Katy Wright

Katy Wright

News editor

Preview: Aldeburgh Festival 2016

4:37, 21st January 2016

The 69th Aldeburgh Festival will take place 10-26 June.

The stand-out event of this year’s festival is Pierre-Laurent Aimard’s performance of Messiaen’s Catalogue d’Oiseaux over four concerts from sunrise to midnight at Snape Maltings and RSPB Minsmere.

The 150-minute piece for solo piano is the French composer’s largest work inspired by birds, depicting 77 species that Messiaen heard in the Camargue region of south-west France. The work will be performed against a backdrop of reedbeds and marshland, with a soundtrack of real birds.

Another highlight is Illuminations, a 75-minute devised staging for soprano, string orchestra and circus performers inspired by Britten’s settings of Rimbaud, directed by Struan Leslie. The performance will also feature Britten’s Young Apollo, Debussy’s string quartet and music from John Adams’ Shaker Loops.

Julian Anderson, Benedict Mason and Rebecca Saunders are the featured composers at this year’s festival. Anderson will give the annual Hesse Lecture, and all he and Mason will have new works performed.

Les Siècles will undertake an Aldeburgh Festival Residency, with four concerts between 10 and 15 June. The residency begins with musical depictions of the shepherd Daphnis; the second concert features Bach’s Magnificat and Reich’s Tehilim; the third will be a performance of Berg’s Chamber Concerto; and the residency will culminate in a programme of Debussy, Takemitsu, Cras and Kurtág.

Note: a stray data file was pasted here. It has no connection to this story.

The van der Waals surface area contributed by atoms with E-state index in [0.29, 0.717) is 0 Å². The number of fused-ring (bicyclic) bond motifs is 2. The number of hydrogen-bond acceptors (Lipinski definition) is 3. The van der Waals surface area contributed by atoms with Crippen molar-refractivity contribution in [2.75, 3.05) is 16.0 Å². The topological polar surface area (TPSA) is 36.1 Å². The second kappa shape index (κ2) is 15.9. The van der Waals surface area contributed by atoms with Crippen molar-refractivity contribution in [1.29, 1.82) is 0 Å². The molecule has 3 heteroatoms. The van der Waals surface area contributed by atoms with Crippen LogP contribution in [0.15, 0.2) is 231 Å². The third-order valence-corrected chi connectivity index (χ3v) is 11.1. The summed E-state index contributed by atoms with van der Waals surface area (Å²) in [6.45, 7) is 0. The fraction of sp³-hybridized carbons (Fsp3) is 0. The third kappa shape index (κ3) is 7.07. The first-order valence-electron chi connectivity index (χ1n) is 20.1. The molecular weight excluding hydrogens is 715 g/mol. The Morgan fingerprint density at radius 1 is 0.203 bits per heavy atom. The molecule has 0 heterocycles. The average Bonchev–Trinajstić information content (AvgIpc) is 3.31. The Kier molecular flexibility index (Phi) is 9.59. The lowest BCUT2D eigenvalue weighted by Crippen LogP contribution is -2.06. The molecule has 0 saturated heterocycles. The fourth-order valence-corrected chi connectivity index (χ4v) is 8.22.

Other highlights include John Eliot Gardiner and the Monteverdi Choir performing Bach’s St Matthew Passion; world premieres by Charlotte Bray, Gary Carpenter; a collaboration between Solomon’s Knot and Mira Calix; and a four-concert exploration of the music created during World War I.

The final weekend of the festival will be a celebration of the piano, with performances from Emanuel Ax, Lorenzo SoulèsTamara Stefanovich, Pierre-Laurent Aimard and Håkon Austbø. Participants in the Grade 1 piano challenge will have the opportunity to make their Aldeburgh Festival debut in Snape Maltings Concert Hall on the last day of the event.

The festival will be Aimard’s seventh and last as artistic director. Reflecting on his time at Aldeburgh, he said: ‘One of the joys of this unique place – home of composers and inspiring nature – is the potential for renewal and endless creativity. I look forward to continuing my relationship with Aldeburgh Music for many years to come.’

General booking opens on 23 February.

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